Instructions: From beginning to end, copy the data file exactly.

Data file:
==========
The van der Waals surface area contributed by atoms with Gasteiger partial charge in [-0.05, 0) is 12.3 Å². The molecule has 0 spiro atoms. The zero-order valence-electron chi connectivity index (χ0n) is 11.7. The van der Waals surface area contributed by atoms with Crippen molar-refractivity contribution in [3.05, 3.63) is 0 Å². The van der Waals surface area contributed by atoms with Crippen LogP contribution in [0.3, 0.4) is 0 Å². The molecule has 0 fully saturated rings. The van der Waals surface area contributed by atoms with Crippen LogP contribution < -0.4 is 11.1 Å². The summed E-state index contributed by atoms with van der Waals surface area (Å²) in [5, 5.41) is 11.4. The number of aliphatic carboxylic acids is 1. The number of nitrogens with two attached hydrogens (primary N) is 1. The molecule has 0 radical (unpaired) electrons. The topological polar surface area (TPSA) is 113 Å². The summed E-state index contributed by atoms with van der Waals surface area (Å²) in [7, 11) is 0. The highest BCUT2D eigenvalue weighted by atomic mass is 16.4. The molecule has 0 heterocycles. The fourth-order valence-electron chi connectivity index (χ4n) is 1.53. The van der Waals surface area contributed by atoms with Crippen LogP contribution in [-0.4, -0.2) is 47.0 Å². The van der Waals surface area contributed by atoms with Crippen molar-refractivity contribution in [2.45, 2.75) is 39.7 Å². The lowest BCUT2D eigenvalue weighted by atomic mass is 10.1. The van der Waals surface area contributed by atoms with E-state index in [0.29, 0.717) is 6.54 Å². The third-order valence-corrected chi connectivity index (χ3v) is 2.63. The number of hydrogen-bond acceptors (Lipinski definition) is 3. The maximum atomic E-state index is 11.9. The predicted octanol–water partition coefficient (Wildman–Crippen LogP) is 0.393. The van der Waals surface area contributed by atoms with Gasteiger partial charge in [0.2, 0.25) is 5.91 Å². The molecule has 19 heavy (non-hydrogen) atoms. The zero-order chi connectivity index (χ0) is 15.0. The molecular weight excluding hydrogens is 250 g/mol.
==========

The van der Waals surface area contributed by atoms with Gasteiger partial charge in [-0.05, 0) is 12.3 Å². The molecule has 0 spiro atoms. The zero-order valence-electron chi connectivity index (χ0n) is 11.7. The van der Waals surface area contributed by atoms with Crippen molar-refractivity contribution in [3.05, 3.63) is 0 Å². The van der Waals surface area contributed by atoms with Crippen LogP contribution in [0.3, 0.4) is 0 Å². The molecule has 0 fully saturated rings. The van der Waals surface area contributed by atoms with Crippen LogP contribution < -0.4 is 11.1 Å². The summed E-state index contributed by atoms with van der Waals surface area (Å²) in [5, 5.41) is 11.4. The number of aliphatic carboxylic acids is 1. The number of nitrogens with two attached hydrogens (primary N) is 1. The molecule has 0 radical (unpaired) electrons. The topological polar surface area (TPSA) is 113 Å². The summed E-state index contributed by atoms with van der Waals surface area (Å²) in [7, 11) is 0. The highest BCUT2D eigenvalue weighted by atomic mass is 16.4. The molecule has 0 heterocycles. The fourth-order valence-electron chi connectivity index (χ4n) is 1.53. The van der Waals surface area contributed by atoms with Crippen LogP contribution in [-0.4, -0.2) is 47.0 Å². The van der Waals surface area contributed by atoms with Crippen molar-refractivity contribution in [2.45, 2.75) is 39.7 Å². The lowest BCUT2D eigenvalue weighted by atomic mass is 10.1. The van der Waals surface area contributed by atoms with E-state index in [0.29, 0.717) is 6.54 Å². The third-order valence-corrected chi connectivity index (χ3v) is 2.63. The number of hydrogen-bond acceptors (Lipinski definition) is 3. The maximum atomic E-state index is 11.9. The predicted octanol–water partition coefficient (Wildman–Crippen LogP) is 0.393. The van der Waals surface area contributed by atoms with Gasteiger partial charge in [0.2, 0.25) is 5.91 Å². The molecule has 19 heavy (non-hydrogen) atoms. The zero-order chi connectivity index (χ0) is 15.0. The molecular weight excluding hydrogens is 250 g/mol.